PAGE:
Hello. My name is Br. Andy Opsahl, and I am a student brother who has been in Dominican formation for the past three years. Given that I am assigned to St. Dominic’s Parish for a year of fulltime ministry as part of my discernment of a vocation to the Catholic priesthood, Fr. Michael Hurley asked me to introduce myself. I am 34 years old, grew up in the Sacramento region, and was raised in a devoutly Catholic family of five with two younger sisters. I began sensing a call to the priesthood when I was a sophomore in high school, which, frankly, was disconcerting. At the time, I basically viewed God the way I viewed vegetables in a meal. I recognized the health benefits of vegetables, and I wanted them, like I wanted God, on my plate. But as far as my life was concerned, I desired something fattier – more worldly – to be the main course. After earning a B.A. in journalism, I got a job as a reporter with Government Technology magazine based in Sacramento. It was an enjoyable career, but as thoughts of becoming a priest continued to confront me over the years, and as my faith gradually became the center of my life, finally, I was ready to embrace my desire to become a priest. I am happy to report that has not changed.
At St. Dominic’s I will prepare engaged couples for marriage, teach in the Children’s Liturgy program, and deliver talks to various groups in the parish. Today being Rosary Sunday, an occasion when our novices take up a second collection to support young Dominican friars in formation, the day brings back memories for me of when I was a novice performing that task. It was a humbling time in my life. Just a few months prior I had been a magazine journalist traveling to places like Manhattan and the White House. As a novice, I had become a guy who needed permission to travel to Walgreens. Dominican religious formation is not only about putting young men through graduate-level philosophical and theological training. It is a process of helping us die to ourselves through the Evangelical Counsels of poverty, chastity, and obedience, which the Gospels teach are paths to Christian perfection. They are to frame a Dominican’s vowed life, and, as indicated earlier, the life is quite a change for an incoming layman. For example, after entering formation, I wore a religious habit, and, as part of religious poverty, it was no longer appropriate to be concerned with trendy clothes, slick-looking cars, and other elements of material fashion, at least as possessions for myself. Regarding chastity, I felt and continue to feel confident about that vow. However, there still are moments I feel a little stunned when contemplating what a profound sacrifice it will be. For Dominican friars, the vows of poverty and chastity are subsumed under obedience, which is the single vow a Dominican takes. Obedience truly can be an interior battle because it is often veryhumbling, which I discovered as a novice. What I found later, however, was that these Evangelical Counsels made it easier to embrace, with an undivided heart, a life of penance, prayer, and contemplation for the sake of preaching Christ to the world. This is the ultimate purpose of Dominican formation.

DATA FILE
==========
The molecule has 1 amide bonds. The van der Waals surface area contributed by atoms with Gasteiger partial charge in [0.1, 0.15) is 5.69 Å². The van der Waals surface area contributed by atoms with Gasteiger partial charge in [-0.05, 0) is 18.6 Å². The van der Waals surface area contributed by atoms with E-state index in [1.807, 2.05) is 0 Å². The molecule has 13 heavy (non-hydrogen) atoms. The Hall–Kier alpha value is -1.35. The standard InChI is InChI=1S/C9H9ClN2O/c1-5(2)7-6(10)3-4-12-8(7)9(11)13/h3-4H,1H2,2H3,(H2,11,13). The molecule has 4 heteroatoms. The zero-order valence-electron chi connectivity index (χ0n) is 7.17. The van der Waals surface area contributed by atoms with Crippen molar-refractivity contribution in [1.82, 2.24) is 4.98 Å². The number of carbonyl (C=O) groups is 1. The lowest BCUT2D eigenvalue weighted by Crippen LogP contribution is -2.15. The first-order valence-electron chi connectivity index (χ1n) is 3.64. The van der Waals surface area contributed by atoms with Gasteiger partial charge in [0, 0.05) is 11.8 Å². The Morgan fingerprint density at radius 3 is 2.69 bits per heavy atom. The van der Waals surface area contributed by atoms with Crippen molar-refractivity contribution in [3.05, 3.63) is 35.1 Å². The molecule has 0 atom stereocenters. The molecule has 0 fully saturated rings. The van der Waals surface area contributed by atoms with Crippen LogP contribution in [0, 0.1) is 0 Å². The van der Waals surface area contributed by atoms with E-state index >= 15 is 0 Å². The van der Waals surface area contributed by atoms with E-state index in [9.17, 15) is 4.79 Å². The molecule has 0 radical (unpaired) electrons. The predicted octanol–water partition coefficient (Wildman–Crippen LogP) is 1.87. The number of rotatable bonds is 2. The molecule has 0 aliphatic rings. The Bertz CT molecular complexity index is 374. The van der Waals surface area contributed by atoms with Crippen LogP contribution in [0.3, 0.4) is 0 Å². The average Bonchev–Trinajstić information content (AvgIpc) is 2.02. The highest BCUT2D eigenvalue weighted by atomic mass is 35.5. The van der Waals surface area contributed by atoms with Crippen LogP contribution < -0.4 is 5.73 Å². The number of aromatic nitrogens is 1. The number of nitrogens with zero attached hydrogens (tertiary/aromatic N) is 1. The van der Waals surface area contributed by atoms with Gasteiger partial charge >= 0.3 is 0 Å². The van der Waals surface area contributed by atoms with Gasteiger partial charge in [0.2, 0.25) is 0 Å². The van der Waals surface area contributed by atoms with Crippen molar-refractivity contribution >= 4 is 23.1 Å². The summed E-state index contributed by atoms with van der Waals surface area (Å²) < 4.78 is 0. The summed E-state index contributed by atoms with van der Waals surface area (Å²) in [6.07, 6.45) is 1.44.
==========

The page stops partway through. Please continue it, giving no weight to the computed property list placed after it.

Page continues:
My journey has not been without stumbles. I am nowhere near Christian perfection. But, due to the process of religious formation, I am increasingly confident that I will be able to give my life to the Church permanently as a Dominican priest, and that it will be a happy life. Thank you for your generosity on Rosary Sunday, because it is gifts from people like you that enable me to be formed in this way. I promise to do my best to honor your generosity, and I look forward to spending this year with you here at St. Dominic’s Parish.